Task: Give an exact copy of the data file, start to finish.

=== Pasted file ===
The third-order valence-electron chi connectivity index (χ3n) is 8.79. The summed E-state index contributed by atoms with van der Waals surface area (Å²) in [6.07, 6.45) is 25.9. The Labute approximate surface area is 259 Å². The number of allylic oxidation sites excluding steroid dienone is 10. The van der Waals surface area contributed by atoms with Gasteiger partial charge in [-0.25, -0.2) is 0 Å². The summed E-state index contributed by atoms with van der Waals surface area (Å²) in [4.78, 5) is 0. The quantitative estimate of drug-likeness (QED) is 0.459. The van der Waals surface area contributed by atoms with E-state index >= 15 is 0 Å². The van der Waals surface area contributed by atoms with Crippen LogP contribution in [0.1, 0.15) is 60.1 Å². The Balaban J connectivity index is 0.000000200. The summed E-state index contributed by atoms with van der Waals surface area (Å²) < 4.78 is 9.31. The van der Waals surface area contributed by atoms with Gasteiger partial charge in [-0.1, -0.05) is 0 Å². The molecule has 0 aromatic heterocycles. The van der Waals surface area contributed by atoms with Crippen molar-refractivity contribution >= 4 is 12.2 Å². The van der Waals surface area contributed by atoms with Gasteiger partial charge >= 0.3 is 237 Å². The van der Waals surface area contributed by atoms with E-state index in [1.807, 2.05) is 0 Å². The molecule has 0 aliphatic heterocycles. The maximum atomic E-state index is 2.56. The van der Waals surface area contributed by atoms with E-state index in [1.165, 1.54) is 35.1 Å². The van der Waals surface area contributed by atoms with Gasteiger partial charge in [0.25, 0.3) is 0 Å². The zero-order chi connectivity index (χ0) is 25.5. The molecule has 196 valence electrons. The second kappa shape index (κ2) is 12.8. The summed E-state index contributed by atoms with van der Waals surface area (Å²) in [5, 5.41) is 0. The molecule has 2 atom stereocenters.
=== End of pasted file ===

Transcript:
The third-order valence-electron chi connectivity index (χ3n) is 8.79. The summed E-state index contributed by atoms with van der Waals surface area (Å²) in [6.07, 6.45) is 25.9. The Labute approximate surface area is 259 Å². The number of allylic oxidation sites excluding steroid dienone is 10. The van der Waals surface area contributed by atoms with Gasteiger partial charge in [-0.25, -0.2) is 0 Å². The summed E-state index contributed by atoms with van der Waals surface area (Å²) in [4.78, 5) is 0. The quantitative estimate of drug-likeness (QED) is 0.459. The van der Waals surface area contributed by atoms with E-state index >= 15 is 0 Å². The van der Waals surface area contributed by atoms with Crippen LogP contribution in [0.1, 0.15) is 60.1 Å². The Balaban J connectivity index is 0.000000200. The summed E-state index contributed by atoms with van der Waals surface area (Å²) < 4.78 is 9.31. The van der Waals surface area contributed by atoms with Gasteiger partial charge in [-0.1, -0.05) is 0 Å². The molecule has 0 aromatic heterocycles. The van der Waals surface area contributed by atoms with Crippen molar-refractivity contribution >= 4 is 12.2 Å². The van der Waals surface area contributed by atoms with Gasteiger partial charge >= 0.3 is 237 Å². The van der Waals surface area contributed by atoms with E-state index in [1.807, 2.05) is 0 Å². The molecule has 0 aliphatic heterocycles. The maximum atomic E-state index is 2.56. The van der Waals surface area contributed by atoms with E-state index in [1.165, 1.54) is 35.1 Å². The van der Waals surface area contributed by atoms with Gasteiger partial charge in [0.25, 0.3) is 0 Å². The zero-order chi connectivity index (χ0) is 25.5. The molecule has 196 valence electrons. The second kappa shape index (κ2) is 12.8. The summed E-state index contributed by atoms with van der Waals surface area (Å²) in [5, 5.41) is 0. The molecule has 2 atom stereocenters.